I’m adviser Sarah Nichols, and this is my newsroom…

What is your name?
Sarah Nichols, MJE

What school do you teach at?
Whitney High School

What city and state is your school located in?
Rocklin, California

What different media are produced at the school?
Whitney High Student Media produces a news magazine, yearbook, news website and social media.

How many students are involved at the media program at your school?
36

Describe your space for us.
At first glance, it’s more computer lab and less newsroom. Five rows of computer tables line the majority of the room, where students sit at 30 desktop stations. The back of the room has a table for conferences and meetings, which is popular for the rolly chairs, and behind that is a wall of drawers and cabinets for equipment. The screen is at the front, and the white board is to students’ right … but the doc cam and teacher work station are in the back, so it’s an odd arrangement.

What do you think are some of the benefits of the workspace you all have?
I’ve always felt incredibly fortunate that we have 30 work stations when I know plenty of advisers with only a handful of computers. Two of the four walls are lined with windows, so we have nice light. We also have tons of lockable storage, which is key for all of our cameras and other tech items. The room also is equipped with a countertop and sink in a way that definitely invites grilled cheese bars, pancake breakfasts and cake day celebrations.

What do your students like most about the workspace you have?
About six years ago I purchased an enormous stuffed bear as our staff mascot, and over time the homey atmosphere has grown to include a full family of larger-than-life stuffed animals for cuddling or as a form of stress relief and socializing. Students love to plop down on or with one of the stuffed bears. In general, what I think they like about the space is that it’s personalized by them and for them. We have pictures everywhere. They see themselves in the room, from their work framed on the walls to the personal photos, awards and notes. They also get pretty territorial about their cubbies. While every staffer has a personalized cubby or mailbox along one wall, the editors get more space and choose theirs first, and they take a lot of pride in that.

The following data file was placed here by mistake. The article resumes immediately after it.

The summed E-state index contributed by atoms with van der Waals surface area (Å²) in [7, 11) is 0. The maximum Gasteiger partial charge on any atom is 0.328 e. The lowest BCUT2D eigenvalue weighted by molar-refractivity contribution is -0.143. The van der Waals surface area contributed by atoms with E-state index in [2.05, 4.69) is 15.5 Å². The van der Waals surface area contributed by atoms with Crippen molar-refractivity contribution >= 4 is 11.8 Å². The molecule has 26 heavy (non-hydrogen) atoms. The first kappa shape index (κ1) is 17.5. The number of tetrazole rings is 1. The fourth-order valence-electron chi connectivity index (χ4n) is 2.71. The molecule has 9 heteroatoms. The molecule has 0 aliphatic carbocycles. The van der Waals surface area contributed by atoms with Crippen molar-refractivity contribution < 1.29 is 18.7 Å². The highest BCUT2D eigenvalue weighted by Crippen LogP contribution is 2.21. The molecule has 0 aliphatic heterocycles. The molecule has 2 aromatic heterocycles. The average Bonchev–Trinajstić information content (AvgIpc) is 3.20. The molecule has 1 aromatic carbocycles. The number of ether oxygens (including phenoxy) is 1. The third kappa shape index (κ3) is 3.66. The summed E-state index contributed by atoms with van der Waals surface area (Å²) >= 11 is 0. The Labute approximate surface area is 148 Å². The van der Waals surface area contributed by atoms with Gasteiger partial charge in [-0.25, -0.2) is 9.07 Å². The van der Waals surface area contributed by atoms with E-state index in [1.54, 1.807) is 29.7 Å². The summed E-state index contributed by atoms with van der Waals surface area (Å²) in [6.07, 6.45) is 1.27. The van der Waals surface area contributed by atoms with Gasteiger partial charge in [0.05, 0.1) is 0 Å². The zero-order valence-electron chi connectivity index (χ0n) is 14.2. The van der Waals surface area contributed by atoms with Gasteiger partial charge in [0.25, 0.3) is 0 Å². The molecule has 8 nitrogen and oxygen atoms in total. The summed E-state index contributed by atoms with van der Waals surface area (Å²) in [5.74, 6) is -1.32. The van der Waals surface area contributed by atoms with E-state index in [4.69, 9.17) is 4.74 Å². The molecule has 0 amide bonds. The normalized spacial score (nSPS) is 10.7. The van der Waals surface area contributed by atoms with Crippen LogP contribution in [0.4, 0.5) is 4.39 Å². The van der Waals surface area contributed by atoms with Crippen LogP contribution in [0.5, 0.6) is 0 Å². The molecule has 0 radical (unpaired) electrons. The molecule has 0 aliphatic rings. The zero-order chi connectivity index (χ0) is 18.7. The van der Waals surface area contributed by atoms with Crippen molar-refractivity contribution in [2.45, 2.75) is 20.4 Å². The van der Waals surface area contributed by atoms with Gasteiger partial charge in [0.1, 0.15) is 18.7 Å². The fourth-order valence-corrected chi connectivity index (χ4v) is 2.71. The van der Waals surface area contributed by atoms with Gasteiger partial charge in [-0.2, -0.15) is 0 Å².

What computer programs and/or apps is your staff using on a regular basis for their work?
Students use the Adobe CC suite for most of their work. The print media is created with InDesign and Photoshop, with small amounts of Illustrator mixed in and Bridge for editing. We use Google apps constantly. For organization we use Trello, and for staff communication we use GroupMe.

What tech equipment are your students using on a daily basis?
In addition to the desktop machines, we also have about eight MacBook Pro laptops, so students use those around the room and for overnight checkout. Our cameras are Canon (6D and T6, mostly).

Aside from the computers and the programs, what are one or two pieces of equipment that you have that you think other programs should have.
Honestly, I’d always rather spend our money on experiences and training rather than equipment, and that’s how I advise my students. I’d rather have them learn how to do better with our existing equipment — to really use it well and get training on how to use it differently — than buy more stuff we may not use down the line. So much of the tech around us is short-lived or too specific to be useful compared to what you can learn from and do with computers and cameras. And their iPhones can do so much! If I *had* to answer, I’d say a massive charging dock, a good classroom speaker system and a large and reliable backup drive. And stuffed animals! Or a succulent garden. We have that, too.

How is your workspace funded?
The school provides the computers, computer tables, chairs, eight rolly chairs, a scanner, two printers, a doc cam and the LCD projector. As a CTE program, I applied to use Carl Perkins funding for most of the cameras (we have about 25 DSLRs) and lenses. I also applied for CTEIG grant money to use for the laptops, Wacom tablet, podcasting equipment, Osmo Pocket and other items. All of the fun stuff is out of my pocket, such as framing the cover of each news magazine issue and all decorations, posters, white boards, additional storage and so forth. I also purchased a Smart TV to mount at our camera checkout area so Trello could be visible all day for editors as they manage equipment for photo shoots.

Do you have anything on your wishlist for your space? If so, what do you have and why?
Space! We need more space. Students need to be able to see each other for collaboration and discussion. The desktops overpower the room. We conduct a lot of activities sitting on the floor in order to create better face-to-face interaction outside of the rows. Most of our specialty photo shoots are a nightmare, too, since we don’t really have the space for the setup we want. People are climbing over each other all the time, but we make it work. It’s all part of the creative problem-solving experience!

(This is one of a series of posts where high school newsrooms are showcased. We’d love to showcase your newsroom on the site. To find out how, check out the information here and submit yours today.)

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